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Fred Caploe ’53 is a man with strong beliefs in social justice and peace. As an attorney for a condemned death row inmate, a former civil rights lawyer, and a veteran of both the Navy and the Peace Corps, Caploe has spent nearly five decades working for what he believes in.
“I grew up under the Eleanor Roosevelt kind of philosophy,” Caploe says. “If you’ve got more than the other guy, then you share.”
That philosophy has helped keep Keith E. Adcox out of the gas chamber for 20 years.
In 1983, Adcox was sentenced to death for the murder of a California fisherman.
That same year, California Governor George Deukmejian abolished a state program that provided legal services to convicted criminals—a change made over the objections of the state bar.
According to Caploe, the state public defender’s office handled almost all capital cases, but those on death row were not getting representation in the appeals process.
The result was “very predictable,” Caploe says. “There was a big need for lawyers to take on these capital cases.”
A group of lawyers set up a program to allow private attorneys to represent capital defendants who would otherwise be unrepresented, and Caploe signed on.
From 1984 until the present, Caploe has defended Adcox in post-conviction habeas corpus proceedings, successfully putting off the execution.
He describes this ongoing work as “helping to prevent misguided public officials and their like-minded constituents from perpetrating an involuntary, state-sponsored death.”
In the Navy
As a student, Caploe was more interested in his studies than activism, he remembers. It was during his time in the Navy, following graduation, that he developed his liberal views about the world.
A native of Dorchester, Mass., Caploe attended Boston Latin High School and Brookline High School before arriving at Harvard, where he concentrated in fine arts and minored in social relations.
But after nearly two decades in Massachusetts, Caploe says he was eager to get out and see the world. The Navy was a great way to travel around the globe on the government’s dollar, Caploe says, so after graduation he joined up and served from April 1953 to August 1956.
Caploe enjoyed meeting Navy men from many walks of life and seeing different areas of the world, but he says that three and a half years in a military institution was “not really my cup of tea.”
“I learned as time went by how unfair and hypocritical the world was, and I began to always raise lots of questions and participate in the activities I thought could in some small ways help,” Caploe says.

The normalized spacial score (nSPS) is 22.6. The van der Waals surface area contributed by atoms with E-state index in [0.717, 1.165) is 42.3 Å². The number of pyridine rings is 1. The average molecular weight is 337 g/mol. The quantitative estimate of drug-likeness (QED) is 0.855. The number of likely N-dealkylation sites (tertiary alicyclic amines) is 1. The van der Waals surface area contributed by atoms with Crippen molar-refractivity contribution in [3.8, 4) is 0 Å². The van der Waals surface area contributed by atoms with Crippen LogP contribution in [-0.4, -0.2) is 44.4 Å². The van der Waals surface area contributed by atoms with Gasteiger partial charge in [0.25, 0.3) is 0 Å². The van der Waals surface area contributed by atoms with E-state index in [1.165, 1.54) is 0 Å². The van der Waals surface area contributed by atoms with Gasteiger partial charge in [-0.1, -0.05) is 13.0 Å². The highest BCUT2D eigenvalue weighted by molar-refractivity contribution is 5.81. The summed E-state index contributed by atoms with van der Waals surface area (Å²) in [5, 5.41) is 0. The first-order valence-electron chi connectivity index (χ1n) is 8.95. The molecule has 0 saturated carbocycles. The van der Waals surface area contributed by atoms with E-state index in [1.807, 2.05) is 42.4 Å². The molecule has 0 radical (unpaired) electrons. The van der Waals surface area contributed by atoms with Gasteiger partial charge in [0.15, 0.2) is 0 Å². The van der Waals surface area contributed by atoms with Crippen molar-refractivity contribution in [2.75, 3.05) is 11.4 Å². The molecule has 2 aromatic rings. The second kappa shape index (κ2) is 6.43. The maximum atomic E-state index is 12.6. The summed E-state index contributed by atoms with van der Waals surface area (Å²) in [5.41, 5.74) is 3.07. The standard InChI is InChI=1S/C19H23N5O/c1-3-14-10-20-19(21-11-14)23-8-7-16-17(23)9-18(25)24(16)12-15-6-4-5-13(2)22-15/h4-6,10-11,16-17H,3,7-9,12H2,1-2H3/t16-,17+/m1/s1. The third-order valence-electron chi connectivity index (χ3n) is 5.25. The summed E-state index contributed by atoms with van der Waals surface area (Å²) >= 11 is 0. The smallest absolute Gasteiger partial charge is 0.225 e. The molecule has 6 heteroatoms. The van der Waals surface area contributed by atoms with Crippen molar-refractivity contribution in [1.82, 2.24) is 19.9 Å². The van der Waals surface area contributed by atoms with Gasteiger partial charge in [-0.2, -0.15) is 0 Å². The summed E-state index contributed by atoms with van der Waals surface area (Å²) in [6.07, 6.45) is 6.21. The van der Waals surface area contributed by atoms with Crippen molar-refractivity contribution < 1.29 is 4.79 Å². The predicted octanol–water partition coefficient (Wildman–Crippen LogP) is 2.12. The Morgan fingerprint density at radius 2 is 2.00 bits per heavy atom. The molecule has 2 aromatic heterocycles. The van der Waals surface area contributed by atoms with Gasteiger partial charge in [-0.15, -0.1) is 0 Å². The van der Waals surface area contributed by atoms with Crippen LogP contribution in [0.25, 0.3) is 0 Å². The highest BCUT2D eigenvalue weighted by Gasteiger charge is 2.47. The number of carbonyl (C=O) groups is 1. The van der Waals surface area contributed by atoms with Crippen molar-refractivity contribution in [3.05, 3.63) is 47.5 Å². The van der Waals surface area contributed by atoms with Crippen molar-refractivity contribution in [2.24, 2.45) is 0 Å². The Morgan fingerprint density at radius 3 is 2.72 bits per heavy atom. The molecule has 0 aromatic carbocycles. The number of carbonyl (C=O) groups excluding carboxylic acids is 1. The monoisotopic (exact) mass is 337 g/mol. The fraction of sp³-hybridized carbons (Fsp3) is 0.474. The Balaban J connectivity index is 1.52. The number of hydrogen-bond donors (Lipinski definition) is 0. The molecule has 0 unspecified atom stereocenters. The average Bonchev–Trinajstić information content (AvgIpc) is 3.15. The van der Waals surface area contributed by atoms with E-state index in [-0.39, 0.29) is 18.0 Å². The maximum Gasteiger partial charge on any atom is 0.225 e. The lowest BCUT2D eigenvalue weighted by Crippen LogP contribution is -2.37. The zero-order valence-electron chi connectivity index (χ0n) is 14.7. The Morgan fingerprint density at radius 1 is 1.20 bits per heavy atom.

“I always felt, too, that the U.S. has owed many apologies to many, many, many people in terms of slavery, and Indian genocide and arrogant control of other countries in the supposed name of democracy,” he says. “The U.S. needs to come out and eat humble pie and not only make broad apologies for all these wrongs, and make specific compensation...but to understand the negative impact of what this country has done.”
With the G.I. Bill and a renewed commitment to social justice, Caploe finished up his service in the Navy and headed to Stanford Law School.
A strong opponent of racial discrimination, Caploe was involved in activist efforts during the Civil Rights movement, marching with his first wife in various protests from the late 1950s through the 1970s.
In 1964, Caploe answered the call of President John F. Kennedy ’40 for lawyers to head South to do civil rights work as part of the group Lawyers for Civil Rights Under Law.
Caploe went to Mississippi, where he worked for civil rights causes with other lawyers from northern states.
Today, Caploe works in private practice in Richmond, Calif. and has been active in encouraging lawyers to do pro-bono work, serving as a board member of a local Bay Area-wide legal services organization.
Caploe says of his family life, “I feel I’ve been extremely lucky.”
Caploe married Marguerite Esta Higgins in June 1956. He describes his first wife as “a very decent, strong, and good person, and very loving”.
The couple joined the Peace Corps together and served for three years in Bolivia, from 1968 to 1971.
“She and I were very much attuned to this idea of keeping on the ‘up side’ all the time and working hard at the things you believed in,” says Caploe.
They raised four children. Marguerite died in 1974.
Caploe married Maribé Jacard in April 1976. When they married, she had a daughter who at that time was five years old and who is now expecting twins.
—Staff writer Stephanie M. Skier can be reached at firstname.lastname@example.org.
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